Daniel Benedict is an Abbot of the Order of Saint Luke, writer, teacher, and practitioner of the contemplative life, living in Waialua, Hawaii.
Read Jeremiah 23:1-4
It is ironic that in many churches a lay reader will read this text while the ordained pastor (shepherd of the flock) will hear these words of accusation and the promise of a worthy successor. Hearers beware! Jeremiah speaks plainly in pressing home God’s charges against the pastors (the religious and civil rulers of his day): “Woe to the shepherds who destroy and scatter the sheep of my pasture!”
Attending is the word in play. The shepherds have not attended to the flock, so God will now attend to the abusive shepherds. A quick consult with the dictionary opens up the rich meanings of attend: “to look after, to take care of, to take charge of, to listen to, to be present with, to accompany, to be mindful, to be ready to serve.” Israel’s rulers have not attended to the sheep, so God will intervene. God will gather, bring back, and raise up rulers who will shepherd them beyond fear and dismay. The phrase no one will be missing brings comfort to a world of missing persons, errant drones, roadside bombs, and devastating tsunamis.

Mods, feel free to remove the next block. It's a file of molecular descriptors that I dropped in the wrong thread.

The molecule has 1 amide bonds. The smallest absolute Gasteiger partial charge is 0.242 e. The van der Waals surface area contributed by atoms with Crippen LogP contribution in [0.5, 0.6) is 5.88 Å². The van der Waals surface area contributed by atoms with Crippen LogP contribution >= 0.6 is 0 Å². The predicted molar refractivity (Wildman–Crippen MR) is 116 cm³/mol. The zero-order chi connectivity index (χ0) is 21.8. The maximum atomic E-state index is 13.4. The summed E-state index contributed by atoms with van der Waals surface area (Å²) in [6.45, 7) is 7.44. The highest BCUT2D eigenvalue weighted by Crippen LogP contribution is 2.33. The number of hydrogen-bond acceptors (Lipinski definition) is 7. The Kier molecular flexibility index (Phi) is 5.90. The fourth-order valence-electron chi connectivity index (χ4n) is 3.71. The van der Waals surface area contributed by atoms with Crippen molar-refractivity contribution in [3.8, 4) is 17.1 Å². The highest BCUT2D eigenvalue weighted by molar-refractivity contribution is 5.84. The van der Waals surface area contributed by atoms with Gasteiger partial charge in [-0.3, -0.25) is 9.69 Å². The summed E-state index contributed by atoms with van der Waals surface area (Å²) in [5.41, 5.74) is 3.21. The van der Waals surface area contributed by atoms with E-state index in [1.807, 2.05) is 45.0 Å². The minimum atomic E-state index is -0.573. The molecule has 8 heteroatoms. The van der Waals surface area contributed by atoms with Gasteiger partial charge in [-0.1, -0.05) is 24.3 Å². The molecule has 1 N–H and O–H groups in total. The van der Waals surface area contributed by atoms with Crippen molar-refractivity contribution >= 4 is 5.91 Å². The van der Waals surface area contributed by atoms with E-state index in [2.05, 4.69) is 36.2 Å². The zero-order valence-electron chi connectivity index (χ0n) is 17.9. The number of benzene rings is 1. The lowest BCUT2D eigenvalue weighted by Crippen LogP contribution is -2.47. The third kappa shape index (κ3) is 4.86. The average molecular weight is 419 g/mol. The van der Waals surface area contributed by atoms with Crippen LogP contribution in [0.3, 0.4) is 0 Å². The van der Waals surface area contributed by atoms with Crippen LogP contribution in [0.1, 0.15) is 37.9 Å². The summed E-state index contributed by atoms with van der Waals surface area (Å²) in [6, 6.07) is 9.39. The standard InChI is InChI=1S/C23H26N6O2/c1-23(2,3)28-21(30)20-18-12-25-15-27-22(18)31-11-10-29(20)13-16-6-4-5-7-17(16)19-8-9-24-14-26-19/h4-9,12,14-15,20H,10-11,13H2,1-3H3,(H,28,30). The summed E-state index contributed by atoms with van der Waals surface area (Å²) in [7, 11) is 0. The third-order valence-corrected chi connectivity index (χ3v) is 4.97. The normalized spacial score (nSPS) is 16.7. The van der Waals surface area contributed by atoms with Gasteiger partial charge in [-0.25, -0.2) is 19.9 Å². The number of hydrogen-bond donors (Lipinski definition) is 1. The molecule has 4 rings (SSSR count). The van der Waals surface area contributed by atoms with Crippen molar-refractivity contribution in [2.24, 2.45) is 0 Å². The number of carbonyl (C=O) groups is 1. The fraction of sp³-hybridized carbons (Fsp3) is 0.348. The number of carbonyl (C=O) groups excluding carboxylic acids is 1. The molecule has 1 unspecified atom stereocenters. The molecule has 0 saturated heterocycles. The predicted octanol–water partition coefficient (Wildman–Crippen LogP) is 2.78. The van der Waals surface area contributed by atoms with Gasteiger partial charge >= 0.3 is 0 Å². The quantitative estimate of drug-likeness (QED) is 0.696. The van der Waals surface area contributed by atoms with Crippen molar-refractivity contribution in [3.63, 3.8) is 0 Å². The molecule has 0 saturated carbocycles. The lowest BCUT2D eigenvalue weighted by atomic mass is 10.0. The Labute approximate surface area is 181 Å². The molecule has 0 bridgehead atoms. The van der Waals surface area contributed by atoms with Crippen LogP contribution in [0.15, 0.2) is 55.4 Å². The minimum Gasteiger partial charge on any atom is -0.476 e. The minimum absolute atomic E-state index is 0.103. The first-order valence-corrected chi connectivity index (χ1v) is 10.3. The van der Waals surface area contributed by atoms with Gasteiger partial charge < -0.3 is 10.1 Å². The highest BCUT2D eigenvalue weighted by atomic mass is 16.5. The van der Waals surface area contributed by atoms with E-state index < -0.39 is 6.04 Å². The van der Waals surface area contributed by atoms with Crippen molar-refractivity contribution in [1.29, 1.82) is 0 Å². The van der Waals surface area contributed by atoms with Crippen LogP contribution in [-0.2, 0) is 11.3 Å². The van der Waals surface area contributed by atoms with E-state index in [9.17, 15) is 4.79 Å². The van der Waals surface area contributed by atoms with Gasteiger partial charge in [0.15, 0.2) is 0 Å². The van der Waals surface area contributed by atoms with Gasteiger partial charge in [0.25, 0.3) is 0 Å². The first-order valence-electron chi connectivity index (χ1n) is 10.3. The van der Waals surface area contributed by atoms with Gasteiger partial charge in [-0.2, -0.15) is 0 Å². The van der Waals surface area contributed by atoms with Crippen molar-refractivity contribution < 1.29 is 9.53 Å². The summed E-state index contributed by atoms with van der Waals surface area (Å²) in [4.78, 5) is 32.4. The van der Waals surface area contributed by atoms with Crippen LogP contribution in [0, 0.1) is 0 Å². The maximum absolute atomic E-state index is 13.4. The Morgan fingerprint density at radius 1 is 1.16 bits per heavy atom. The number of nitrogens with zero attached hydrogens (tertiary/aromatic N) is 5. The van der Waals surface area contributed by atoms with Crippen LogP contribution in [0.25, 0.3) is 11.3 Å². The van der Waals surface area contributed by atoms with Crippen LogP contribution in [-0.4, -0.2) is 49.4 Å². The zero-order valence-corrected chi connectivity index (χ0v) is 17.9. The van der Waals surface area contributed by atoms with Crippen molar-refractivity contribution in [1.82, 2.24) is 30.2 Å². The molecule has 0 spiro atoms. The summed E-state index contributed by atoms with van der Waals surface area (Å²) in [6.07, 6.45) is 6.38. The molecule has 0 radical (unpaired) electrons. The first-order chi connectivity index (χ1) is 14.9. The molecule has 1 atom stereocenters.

Pastoral duties and mutual oversight can be systematized and efficient. Still, the ways in which we exercise attentiveness gets to the heart of ongoing spiritual formation for all of the baptized. In total ministry, all are accountable for shepherding. Bernard of Clairvaux said that true piety is leaving room for consideration—with God as the chief object of that consideration. If God is attentive to the sheep, then our consistent thoughtful regard will lead us to attend to God in the midst of the flock.
Learning to accompany one another requires paying attention to God in our primary practices of worship, prayer, reflection on scripture and life and seeing people, not as numbers but as unique and beloved companions.
How is God calling you to attend to others in the congregation? in the other spheres of your daily life?